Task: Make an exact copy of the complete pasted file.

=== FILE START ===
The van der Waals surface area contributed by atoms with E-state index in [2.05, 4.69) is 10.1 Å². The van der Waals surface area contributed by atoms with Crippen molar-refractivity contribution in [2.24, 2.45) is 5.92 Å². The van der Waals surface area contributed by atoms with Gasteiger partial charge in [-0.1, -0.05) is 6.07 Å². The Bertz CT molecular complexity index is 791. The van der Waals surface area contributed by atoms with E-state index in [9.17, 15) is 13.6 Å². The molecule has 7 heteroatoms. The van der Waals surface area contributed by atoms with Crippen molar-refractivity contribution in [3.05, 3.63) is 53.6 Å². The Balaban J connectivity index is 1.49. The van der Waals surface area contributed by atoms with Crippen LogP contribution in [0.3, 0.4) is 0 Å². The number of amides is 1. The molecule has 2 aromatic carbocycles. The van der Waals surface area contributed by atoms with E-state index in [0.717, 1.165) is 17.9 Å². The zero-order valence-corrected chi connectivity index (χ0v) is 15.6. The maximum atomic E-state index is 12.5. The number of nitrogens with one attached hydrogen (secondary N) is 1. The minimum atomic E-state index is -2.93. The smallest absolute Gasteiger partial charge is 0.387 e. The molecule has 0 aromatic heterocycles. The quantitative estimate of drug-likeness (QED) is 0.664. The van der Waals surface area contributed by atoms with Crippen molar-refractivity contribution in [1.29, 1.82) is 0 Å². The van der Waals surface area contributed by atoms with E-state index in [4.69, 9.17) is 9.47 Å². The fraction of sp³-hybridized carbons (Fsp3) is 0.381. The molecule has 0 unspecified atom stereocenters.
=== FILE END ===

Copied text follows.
The van der Waals surface area contributed by atoms with E-state index in [2.05, 4.69) is 10.1 Å². The van der Waals surface area contributed by atoms with Crippen molar-refractivity contribution in [2.24, 2.45) is 5.92 Å². The van der Waals surface area contributed by atoms with Gasteiger partial charge in [-0.1, -0.05) is 6.07 Å². The Bertz CT molecular complexity index is 791. The van der Waals surface area contributed by atoms with E-state index in [9.17, 15) is 13.6 Å². The molecule has 7 heteroatoms. The van der Waals surface area contributed by atoms with Crippen molar-refractivity contribution in [3.05, 3.63) is 53.6 Å². The Balaban J connectivity index is 1.49. The van der Waals surface area contributed by atoms with Crippen LogP contribution in [0.3, 0.4) is 0 Å². The number of amides is 1. The molecule has 2 aromatic carbocycles. The van der Waals surface area contributed by atoms with E-state index in [0.717, 1.165) is 17.9 Å². The zero-order valence-corrected chi connectivity index (χ0v) is 15.6. The maximum atomic E-state index is 12.5. The number of nitrogens with one attached hydrogen (secondary N) is 1. The minimum atomic E-state index is -2.93. The smallest absolute Gasteiger partial charge is 0.387 e. The molecule has 0 aromatic heterocycles. The quantitative estimate of drug-likeness (QED) is 0.664. The van der Waals surface area contributed by atoms with Crippen molar-refractivity contribution in [1.29, 1.82) is 0 Å². The van der Waals surface area contributed by atoms with E-state index in [4.69, 9.17) is 9.47 Å². The fraction of sp³-hybridized carbons (Fsp3) is 0.381. The molecule has 0 unspecified atom stereocenters.